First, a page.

5 Techniques to Help You Hunt for Survival Fishes
March 9, 2022

No matter how seemingly adventurous we are, we never hope to find ourselves in a survival situation. But what if we find ourselves in one? It could be your vehicle engine failing as you travel far out in the backcountry or a sudden storm capsizing your boat till you have to evacuate to an isolated piece of land.

In this case, you’ll need to attract the rescuer’s attention, create shelter, treat injuries and obtain water – easy if you’re close to a body of water. Getting food may be further down your priorities, but not after a few days, as food suddenly becomes essential. Since there’s a body of water close by, hunting for fish may be your best bet.

So, how do you do it? Try the following techniques:

1. Hooks

It’s relatively easy to make a hook with a gorge – an inch-long piece of hard material, straight and sharpened at both ends with a notch in the middle. Tie the line to the notch and cover the gorge with bait.

When thrown into the river and you feel the weight of the fish as it swallows the gorge with the bait, jerk the lines, so the gorge traps the fish’s throat.

You can also make hooks from needles, safety pins, paper clips, nails, bird bones, and so on.

2. Lines and Lures

You can make fishing lines from threads in clothing, pieces of wire, twisted bark, and dental floss. Likewise, you can make lures from metals resembling natural food like a minnow, pieces of cloth, hooks, and feathers. It takes as simple as a strip of colored clothes strapped to a hook to catch a fish.

3. Spears

Making a spear is more flexible compared to lures and hooks. A splinter of bone, metal, wood can be improvised to make a tip. Or you can carve the end of a bone, metal, or wood to a sharp and barbed point. This is even more effective if you’re wading at night with a lamp.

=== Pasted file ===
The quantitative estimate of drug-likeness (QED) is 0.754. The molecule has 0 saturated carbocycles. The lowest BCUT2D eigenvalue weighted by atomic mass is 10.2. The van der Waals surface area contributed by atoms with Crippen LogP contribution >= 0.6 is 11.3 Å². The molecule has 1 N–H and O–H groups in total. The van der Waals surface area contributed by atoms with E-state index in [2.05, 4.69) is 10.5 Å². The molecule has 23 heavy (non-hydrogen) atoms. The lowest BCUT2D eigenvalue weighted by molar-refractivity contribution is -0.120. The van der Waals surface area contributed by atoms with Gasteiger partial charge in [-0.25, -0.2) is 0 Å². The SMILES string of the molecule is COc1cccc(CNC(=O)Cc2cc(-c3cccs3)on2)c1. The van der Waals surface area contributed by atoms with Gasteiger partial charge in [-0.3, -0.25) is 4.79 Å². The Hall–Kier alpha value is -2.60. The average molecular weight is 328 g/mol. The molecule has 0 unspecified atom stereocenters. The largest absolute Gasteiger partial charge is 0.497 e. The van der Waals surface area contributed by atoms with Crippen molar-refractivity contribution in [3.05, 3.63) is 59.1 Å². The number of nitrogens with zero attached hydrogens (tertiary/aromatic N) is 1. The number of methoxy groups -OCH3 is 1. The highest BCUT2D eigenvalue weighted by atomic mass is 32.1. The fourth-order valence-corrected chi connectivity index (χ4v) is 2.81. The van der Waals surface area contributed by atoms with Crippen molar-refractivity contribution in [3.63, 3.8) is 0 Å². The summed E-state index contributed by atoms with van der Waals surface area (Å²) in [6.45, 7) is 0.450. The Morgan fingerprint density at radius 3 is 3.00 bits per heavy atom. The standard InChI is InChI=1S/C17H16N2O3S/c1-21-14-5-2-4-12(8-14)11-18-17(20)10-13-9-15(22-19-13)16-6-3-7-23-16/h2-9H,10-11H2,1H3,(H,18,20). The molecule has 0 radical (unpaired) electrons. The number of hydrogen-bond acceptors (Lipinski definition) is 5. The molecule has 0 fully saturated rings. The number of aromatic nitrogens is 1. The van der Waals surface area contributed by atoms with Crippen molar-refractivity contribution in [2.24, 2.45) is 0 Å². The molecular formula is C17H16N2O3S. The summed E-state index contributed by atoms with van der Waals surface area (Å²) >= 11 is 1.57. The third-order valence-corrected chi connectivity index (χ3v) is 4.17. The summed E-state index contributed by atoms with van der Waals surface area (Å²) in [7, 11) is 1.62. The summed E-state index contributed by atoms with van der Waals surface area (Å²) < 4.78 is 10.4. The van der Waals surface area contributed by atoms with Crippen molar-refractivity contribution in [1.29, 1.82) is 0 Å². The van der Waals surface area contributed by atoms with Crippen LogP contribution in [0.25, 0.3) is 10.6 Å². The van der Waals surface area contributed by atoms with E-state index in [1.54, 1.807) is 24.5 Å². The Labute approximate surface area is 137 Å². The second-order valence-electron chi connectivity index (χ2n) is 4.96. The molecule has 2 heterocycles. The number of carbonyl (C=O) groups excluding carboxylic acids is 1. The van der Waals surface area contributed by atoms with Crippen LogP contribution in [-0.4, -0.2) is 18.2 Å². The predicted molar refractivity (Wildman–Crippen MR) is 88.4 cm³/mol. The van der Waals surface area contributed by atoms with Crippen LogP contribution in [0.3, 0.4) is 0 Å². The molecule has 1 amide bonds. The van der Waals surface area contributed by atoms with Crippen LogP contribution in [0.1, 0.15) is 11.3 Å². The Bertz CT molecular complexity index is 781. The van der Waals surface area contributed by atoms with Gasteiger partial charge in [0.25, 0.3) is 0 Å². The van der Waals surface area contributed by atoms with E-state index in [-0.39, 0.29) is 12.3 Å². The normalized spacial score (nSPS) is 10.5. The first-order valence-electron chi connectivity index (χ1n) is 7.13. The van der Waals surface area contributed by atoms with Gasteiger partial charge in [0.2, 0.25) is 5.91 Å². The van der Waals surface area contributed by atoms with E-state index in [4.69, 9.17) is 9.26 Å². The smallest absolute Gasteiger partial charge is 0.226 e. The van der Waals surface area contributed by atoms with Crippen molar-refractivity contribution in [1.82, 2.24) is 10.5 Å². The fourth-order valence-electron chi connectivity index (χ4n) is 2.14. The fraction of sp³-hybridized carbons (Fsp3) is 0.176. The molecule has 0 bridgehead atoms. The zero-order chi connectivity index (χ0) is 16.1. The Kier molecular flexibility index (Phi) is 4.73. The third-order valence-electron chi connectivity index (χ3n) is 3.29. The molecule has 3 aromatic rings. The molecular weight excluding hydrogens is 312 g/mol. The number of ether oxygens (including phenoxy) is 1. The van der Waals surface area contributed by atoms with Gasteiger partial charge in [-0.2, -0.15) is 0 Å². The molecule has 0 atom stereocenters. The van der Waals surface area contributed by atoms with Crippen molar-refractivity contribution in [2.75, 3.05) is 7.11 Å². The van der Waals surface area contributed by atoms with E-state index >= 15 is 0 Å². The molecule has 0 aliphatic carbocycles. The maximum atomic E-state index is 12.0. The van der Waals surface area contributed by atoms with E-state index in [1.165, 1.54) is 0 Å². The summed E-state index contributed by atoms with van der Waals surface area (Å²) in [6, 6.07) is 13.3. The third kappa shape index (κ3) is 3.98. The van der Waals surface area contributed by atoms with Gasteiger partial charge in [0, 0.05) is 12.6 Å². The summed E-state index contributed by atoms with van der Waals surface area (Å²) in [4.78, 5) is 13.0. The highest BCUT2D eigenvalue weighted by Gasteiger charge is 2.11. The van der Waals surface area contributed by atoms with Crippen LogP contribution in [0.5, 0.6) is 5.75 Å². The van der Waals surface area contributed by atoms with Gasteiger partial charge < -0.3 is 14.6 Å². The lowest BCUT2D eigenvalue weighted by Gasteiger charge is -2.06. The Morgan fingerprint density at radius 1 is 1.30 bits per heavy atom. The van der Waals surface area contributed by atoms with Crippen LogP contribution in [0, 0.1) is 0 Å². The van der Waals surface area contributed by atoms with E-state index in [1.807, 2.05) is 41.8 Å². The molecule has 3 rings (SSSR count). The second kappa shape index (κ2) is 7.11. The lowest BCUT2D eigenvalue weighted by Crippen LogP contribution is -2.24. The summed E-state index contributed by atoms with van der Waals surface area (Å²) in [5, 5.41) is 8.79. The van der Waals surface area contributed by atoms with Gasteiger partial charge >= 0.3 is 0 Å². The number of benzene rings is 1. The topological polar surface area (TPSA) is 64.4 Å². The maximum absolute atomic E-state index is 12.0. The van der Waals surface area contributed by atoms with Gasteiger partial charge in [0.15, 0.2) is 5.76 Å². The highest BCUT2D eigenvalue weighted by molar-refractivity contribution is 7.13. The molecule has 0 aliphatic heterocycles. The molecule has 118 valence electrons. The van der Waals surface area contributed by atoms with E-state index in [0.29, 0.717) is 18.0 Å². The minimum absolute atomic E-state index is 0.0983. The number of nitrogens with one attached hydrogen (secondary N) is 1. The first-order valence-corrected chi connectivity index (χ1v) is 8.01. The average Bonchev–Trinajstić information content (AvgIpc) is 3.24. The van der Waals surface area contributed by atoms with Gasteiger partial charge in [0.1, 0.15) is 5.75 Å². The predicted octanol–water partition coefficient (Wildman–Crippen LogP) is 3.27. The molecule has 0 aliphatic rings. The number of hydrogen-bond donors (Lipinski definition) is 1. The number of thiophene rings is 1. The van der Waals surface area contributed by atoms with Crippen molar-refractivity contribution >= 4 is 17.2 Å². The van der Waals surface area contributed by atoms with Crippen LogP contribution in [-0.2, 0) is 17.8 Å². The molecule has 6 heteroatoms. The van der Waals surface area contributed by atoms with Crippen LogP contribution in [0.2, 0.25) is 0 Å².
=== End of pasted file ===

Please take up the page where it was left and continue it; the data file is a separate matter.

4. Nut Case

You can collect small fish by immersing crushed red buckeye nuts or walnut hulls in small, still areas of the water. These nuts release a chemical that makes it impossible for the fishes to breathe. This way, the fishes die, and you can gather them for your next meal.

Another flora that performs the same function is crushed mullein plants and lime squeezed from mussel shells.

5. Dining on the Shells

Mollusk like oysters, mussels, and clams are great survival foods to try. Not only are they abundant, but they also can’t fly, run or swim from their predator. So dig into the shallows of gravel or sand-floored streams and search for freshwater mussels. You will find many oysters, clams, and other seafood at low tide. Gather only fresh ones with tightly closed shells – they will open as you cook them.

You will find nutritious crustaceans, too, such as crayfish and crabs. Tie a scrap of meat one on the end of a line to coax them, and you will find them huddled on the line. Lift them from the water and cook as you like.